But getting Wooddy to part with any of his wines can sometimes be amusing.

“I think I’ve developed a kind of crazy reputation with my customers,” he says, deadpan. “One of the things that I think amuses people about the way I sell wine is that I’m very tactile. When somebody asks me for a food and wine selection, I’m known for actually carrying the bottle of wine around the store with me, occasionally stroking it as if I don’t want to let it go, but wanting to give it a good home.”

So imagine what his reaction will be when someone decides to buy the oldest wine in the store (a 1929 Domaine Bchelet Maury from the French Roussillon that sells for $149.99) or the more expensive (a $1,500 Screaming Eagle Napa Valley Cabernet)? We shudder to think!

Another wine that will be hard to let go is the 6-liter 2005 Shafer “Hillside Select” Cabernet which, at $2,200 a bottle, is the most expensive in the shop.

Large-format bottles are a specialty of Rochambeau, so Wooddy isn’t surprised when customers come looking for them.

“We think it’s fun and it’s a way we can distance ourselves from the competition,” says Wooddy. “We have as many large formats of Chateauneuf du Pape as probably some stores have regular bottles.”

Another draw? The specialty spirits. Cocktail aficionados from all over the region travel to Rochambeau to pick up their ingredients. There are 14 absinthes alone! Plus, there are nine varieties of Italian Amaro, bottles such as Creme de Violette (an ingredient in the Aviation), aperitifs with quinine (a bark) and gentian (a flower). And there’s an Evan Williams single barrel bourbon, bottled especially for Rochambeau. (Bottles costs $29.99 each and are sitting on top of the actual barrel they aged in near the front of the store.)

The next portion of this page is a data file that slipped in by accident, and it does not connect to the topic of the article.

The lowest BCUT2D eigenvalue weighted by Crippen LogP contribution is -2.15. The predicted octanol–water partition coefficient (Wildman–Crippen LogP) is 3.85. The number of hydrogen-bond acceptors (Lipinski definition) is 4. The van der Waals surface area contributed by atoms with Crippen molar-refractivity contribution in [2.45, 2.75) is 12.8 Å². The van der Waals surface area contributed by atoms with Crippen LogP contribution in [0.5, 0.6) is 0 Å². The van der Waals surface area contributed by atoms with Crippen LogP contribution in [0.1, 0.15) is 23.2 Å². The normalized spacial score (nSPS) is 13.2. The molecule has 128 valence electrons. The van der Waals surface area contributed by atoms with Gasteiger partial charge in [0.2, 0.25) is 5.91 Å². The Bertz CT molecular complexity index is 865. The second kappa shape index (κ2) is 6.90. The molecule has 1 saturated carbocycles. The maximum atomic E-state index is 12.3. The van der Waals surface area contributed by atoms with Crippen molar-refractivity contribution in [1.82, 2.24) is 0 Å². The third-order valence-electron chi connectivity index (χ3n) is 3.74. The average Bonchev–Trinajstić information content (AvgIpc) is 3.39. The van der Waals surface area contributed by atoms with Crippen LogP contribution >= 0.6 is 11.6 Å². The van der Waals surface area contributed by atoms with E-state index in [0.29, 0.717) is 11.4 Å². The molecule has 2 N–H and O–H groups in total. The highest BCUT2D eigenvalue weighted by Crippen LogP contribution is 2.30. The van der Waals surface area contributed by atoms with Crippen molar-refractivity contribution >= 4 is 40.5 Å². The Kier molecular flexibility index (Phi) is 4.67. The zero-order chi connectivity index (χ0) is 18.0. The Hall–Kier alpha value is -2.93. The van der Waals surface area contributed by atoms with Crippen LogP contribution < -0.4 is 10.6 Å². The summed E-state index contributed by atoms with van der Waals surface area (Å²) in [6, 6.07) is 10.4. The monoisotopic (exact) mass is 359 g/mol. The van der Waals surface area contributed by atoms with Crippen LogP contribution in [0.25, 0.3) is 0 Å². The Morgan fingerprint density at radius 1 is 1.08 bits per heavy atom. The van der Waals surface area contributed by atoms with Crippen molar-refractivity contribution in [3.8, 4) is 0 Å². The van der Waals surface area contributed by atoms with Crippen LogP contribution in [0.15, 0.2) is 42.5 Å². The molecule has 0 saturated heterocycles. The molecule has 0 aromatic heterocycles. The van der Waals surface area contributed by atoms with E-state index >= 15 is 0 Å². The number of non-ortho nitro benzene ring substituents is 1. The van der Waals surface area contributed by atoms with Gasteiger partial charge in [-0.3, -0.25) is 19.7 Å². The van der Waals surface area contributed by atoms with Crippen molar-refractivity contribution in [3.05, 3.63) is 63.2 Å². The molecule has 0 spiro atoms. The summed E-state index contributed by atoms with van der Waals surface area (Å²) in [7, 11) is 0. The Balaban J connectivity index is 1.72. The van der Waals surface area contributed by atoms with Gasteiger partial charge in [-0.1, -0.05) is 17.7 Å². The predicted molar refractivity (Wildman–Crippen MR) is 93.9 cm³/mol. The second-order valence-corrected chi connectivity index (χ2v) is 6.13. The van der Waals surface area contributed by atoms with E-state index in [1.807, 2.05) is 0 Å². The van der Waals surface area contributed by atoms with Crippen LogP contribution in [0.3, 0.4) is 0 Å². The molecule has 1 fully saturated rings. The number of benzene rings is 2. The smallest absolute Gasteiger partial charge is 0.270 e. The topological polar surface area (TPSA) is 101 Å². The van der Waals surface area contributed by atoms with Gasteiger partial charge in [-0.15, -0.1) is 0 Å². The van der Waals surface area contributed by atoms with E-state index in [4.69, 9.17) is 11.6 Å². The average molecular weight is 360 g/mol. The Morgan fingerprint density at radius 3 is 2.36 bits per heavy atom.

Maybe it’s fitting that old-fashioned spirits are among Rochambeau’s specialties. It originally opened in 1933, making it one of the New York’s oldest post-Prohibition wine shops. (The liquor license has one of the lowest numbers in the state.) Dieter Kannapin took over in 1977, and during the 1980s and 1990s, Rochambeau was among the top sellers of Bordeaux futures in the U.S.

Today, there is also a huge selection of fine scotches, whiskeys and bourbons, and, says Wooddy, “probably more specialty gin than maybe anyone outside of New York City.”

And while we’re on the topic of the metro area, we love that Rochambeau champions local and regional wines. You’ll find bottles from Connecticut, the Hamptons and upstate New York alongside the wide selection of wines from the Loire Valley, Piemonte, Tuscany, Bordeaux, Burgundy, Spain, California, and the Pacific Northwest.

“People are surprised that we know all these wines,” says Wooddy. “But we should — it’s our job. That’s why you come to us.”

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Foodie Gift Guide